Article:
Most of these manuscript materials were found in the process of cataloging the monograph collection, apparently filed by Asselineau in volumes of his monograph collection, usually related to the author of the book into which he inserted the materials over a period of years. A title page of the relevant book into which the manuscript materials were found inserted is now clipped to the materials in the collection folder and the call number of the book written on the photocopied title page in pencil. Also present are musical scores of adaptations of Whitman's poetry, and quite a few copies of the Walt Whitman Circle quarterly newsletter, published by composer and Whitman enthusiast, Robert Strassburg.

Series 1 includes notable correspondents such as Gay Wilson Allen, V. K. Chari, Betsy Erkkila, Ed Folsom, Donald D. Kummings, Jerome Loving, Robert Strassburg, and Leandro Wolfson.

Series 2 consists of a bound manuscript book entitled "Walt Whitman on Burns and a Portrait Gallery of Walt Whitman". The book measures 21 cm by 13 cm and is bound in green half-calf with marbled boards. According to a letter pasted into the book, it was apparently purchased by Roger Asselineau on August 20, 1942, from Alfred F. Goldsmith of New York, NY. Twenty-seven leaves of the manuscript book are filled with mostly photographic portraits of Walt Whitman, a few obviously cut from published works, and one leaf containing a section from a page of a handwritten manuscript in pencil and ink, labeled "Rough draft of a page in 'Robert Burns as poet and person' in November Boughs (p. 61)." Twenty other leaves of the book are left blank.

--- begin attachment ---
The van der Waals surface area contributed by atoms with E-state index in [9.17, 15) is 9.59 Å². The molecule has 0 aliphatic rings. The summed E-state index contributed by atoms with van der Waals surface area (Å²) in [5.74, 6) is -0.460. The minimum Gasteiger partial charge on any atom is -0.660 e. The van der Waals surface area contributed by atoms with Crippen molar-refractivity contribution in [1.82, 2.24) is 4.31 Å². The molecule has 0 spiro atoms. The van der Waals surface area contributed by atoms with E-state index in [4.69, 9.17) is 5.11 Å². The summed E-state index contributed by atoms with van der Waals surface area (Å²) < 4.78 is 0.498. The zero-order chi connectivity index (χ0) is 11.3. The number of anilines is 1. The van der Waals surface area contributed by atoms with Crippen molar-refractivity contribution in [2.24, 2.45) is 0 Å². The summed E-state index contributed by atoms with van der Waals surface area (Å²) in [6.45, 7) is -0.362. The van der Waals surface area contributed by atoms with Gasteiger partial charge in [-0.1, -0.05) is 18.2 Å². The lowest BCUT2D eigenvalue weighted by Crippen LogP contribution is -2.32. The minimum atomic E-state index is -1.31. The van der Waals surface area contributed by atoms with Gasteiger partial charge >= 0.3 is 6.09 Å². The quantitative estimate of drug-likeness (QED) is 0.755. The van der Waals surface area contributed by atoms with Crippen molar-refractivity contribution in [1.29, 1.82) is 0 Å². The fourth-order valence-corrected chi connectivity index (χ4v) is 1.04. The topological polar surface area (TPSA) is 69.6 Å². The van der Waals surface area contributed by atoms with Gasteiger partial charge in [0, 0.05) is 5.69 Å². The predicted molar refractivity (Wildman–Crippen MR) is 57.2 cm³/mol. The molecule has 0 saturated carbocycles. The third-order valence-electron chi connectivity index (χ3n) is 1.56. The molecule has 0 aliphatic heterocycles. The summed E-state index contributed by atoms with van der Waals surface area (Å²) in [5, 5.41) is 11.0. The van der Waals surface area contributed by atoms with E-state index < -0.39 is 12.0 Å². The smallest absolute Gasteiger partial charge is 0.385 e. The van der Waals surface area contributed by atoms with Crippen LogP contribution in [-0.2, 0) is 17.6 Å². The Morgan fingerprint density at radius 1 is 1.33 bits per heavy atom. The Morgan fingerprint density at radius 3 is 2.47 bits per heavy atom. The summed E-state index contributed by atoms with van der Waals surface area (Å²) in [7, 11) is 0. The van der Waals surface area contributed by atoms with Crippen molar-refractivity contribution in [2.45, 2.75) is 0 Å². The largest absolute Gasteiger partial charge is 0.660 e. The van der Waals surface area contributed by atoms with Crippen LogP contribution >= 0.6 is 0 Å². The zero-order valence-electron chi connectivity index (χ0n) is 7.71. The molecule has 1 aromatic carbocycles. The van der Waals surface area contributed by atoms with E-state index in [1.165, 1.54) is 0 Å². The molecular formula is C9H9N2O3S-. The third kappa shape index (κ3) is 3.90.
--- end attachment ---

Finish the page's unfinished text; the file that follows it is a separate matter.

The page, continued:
Series 3 consists of four folders with programs, offprints, and newspaper clippings collected by Asselineau. Contains manuscripts with commentary and suggestions (1856-2000), programs, announcements and catalogs (1963-2000), and clippings collected (1962-1992) regarding the life of Walt Whitman, his writings, collections, and offprints.

Series 4 contains over 900 monographs collected by Asselineau, these materials are cataloged separately in the Library of Congress classification and housed in the Cushing repository stacks as part of the Lit/Whitman collection. These monographs include first editions of Walt Whitman's works, particularly Leaves of Grass, many translations of the poem into an incredible variety of languages, biographies, and other scholarly works. The breadth of Asselineau's scholarly activity and acquaintance is well represented by the amount of correspondence and other memorabilia which was found inserted into these volumes.

System of arrangement

This collection is organized into the following four series:

  • Series 1. Correspondence. 1896-2001

    • Arranged alphabetically by the correspondents' last names.
  • Series 2. Manuscript Book. Undated

  • Series 3. Programs, Offprints, and Clippings. 1856-2000

  • Series 4. Monographs collected by Asselineau. listings not included in this finding aid, please refer to the main University Libraries catalog

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These materials are housed at an off-site facility and can take a minimum of 7 business days for retrieval.

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Copyright is retained by the authors of items in these papers, or their descendants, as stipulated by United States copyright law.

Languages of the material

  • English

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© Copyright 2019 Cushing Library. All rights reserved.